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Post-Zimmerman Verdict Sunday morning Open

Post-Zimmerman Verdict Sunday morning Open

I watched the verdict come while on a 5-hour flight delay at O’Hare last night.  Had there not been a delay, I would have missed it.  Funny how things work.

What amazed me is that prior to the verdict, I heard numerous people talking openly about the case.  It was pretty obvious they were worried about the possibility of a guilty verdict.

After 17 months of following the case intensively, only O’Hare traffic control problems enabled me to see justice done.

But, since I didn’t get home until 3 in the morning, I’m just going to leave this as an “Open” post for a while, for your comments.

I’ll have my own commentary later.

 

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Comments


I have to say, I am so thankful for this blog! I looked long and hard for a clear and concise source of the most unbiased coverage of the Zimmerman trial, not only did I find that here, I found a population of INTELLIGENT people that I can relate to!

It’s so hard living with people that are sure they’re right, and continue to “preach,” in the face of FACTS that show otherwise. It’s sad to see on Facebook that the majority of people don’t understand that they are doing the very things that the mob did in the Salem witch trials. I cannot understand how we have so many people like that, this site is a huge relief for me. Thank you so much.

Sorry if I already posted this, but the Kindle version of “The Law of Self Defense, 2n Edition,” is now available for instant download at Amazon.com, priced at $33.18, the same price we’re charging for the hard-copy of the book at http://www.lawofselfdefense.com (Amazon charges about $45 for the hard-copy book).

Right now the Kindle version can ONLY be obtained from Amazon, and none of my discount codes will work there. Sorry about that, but it’s their “house”.

The link to the Kindle version is: http://is.gd/6R6pll

–Andrew, @LawSelfDefense

Oh, I should also have mentioned, I made the Kindle book “loanable” so you can share it with other Kindle users if you like. While they “borrow” it, however, it is not available to you.

–Andrew, @LawSelfDefense

    Harperman in reply to Andrew Branca. | July 14, 2013 at 7:28 pm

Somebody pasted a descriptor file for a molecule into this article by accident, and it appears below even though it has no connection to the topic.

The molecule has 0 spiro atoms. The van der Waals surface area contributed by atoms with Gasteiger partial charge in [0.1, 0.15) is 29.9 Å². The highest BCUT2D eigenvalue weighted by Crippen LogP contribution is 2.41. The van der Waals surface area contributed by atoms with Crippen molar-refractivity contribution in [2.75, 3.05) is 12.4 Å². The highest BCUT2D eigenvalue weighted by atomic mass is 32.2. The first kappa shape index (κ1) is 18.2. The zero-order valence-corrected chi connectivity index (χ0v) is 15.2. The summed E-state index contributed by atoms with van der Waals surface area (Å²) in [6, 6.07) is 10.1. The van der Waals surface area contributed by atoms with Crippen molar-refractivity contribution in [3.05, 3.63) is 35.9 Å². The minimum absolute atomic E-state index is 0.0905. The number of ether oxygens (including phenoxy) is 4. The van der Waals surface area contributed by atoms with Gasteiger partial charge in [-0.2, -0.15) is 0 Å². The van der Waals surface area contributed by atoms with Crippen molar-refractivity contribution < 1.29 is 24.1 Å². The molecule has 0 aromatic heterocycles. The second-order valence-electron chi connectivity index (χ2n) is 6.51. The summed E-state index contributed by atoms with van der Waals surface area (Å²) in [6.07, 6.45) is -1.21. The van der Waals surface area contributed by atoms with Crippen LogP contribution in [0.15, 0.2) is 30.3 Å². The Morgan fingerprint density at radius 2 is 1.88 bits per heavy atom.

Andrew,
    I had to LOL at the borrow bit. I own a 5,000+ volume library. I do occasionally lend books but only to certain people and only when I have their name, address, phone number and the name, address and phone number of their first born child…

    Henry Hawkins in reply to Andrew Branca. | July 14, 2013 at 7:28 pm

    Now how much would you pay! But that’s not all!

Dem Underground is fun to watch now. Moonbat heads randomly exploding all over the forums. Their MSM Masters have lied to them from the start, so they are shell-shocked.

Several posts asking something close to “an anti-Trayvon said this about reasonable doubt, how do I counter him?”

They keep trying to lock in a narrative for their Commitment & Consistency, but new information keeps coming out about their little “angel”

I guess someone in the Media (hah!) should ask Obama if his daughters are like his son.

A couple of quick notes:

re: Judge Nelson – I watched her expressions during the verdict and during the individual polling of the jurors. She seemed genuinely pleased. Perhaps she was an even better chess player than O’Mara or West. The most rabid TM supporters thought she was ‘theirs’ almost the whole time. Haven’t yet seen a bitter comment about her. Maybe she got the verdict she wanted while appearing to be (and, in my opinion, being) totally pro-prosecution, so she gets a bit of a pass all the way around. Yeah, she may get a nasty-gram from MOM and DW, but she’s a gubmint employee…

re: Race. One of my best friends, who is black, met me for a drink today. The verdict, of course, was discussed. He’s one of the wisest people I know. He carries the wisdom of matriarchs, being raised without a Dad, and he doesn’t have much of a conversation without mentioning his grandmother. I seek advice from him. His comment was this: ‘The guy should have stayed in his car like the police told him.’ He was resolute, not mad. But, I could feel the sadness in his heart as he discussed the police and the courts. My heart is with the guy. It’s tough to argue with logic when he tells stories of vindictiveness by the system. Food for thought…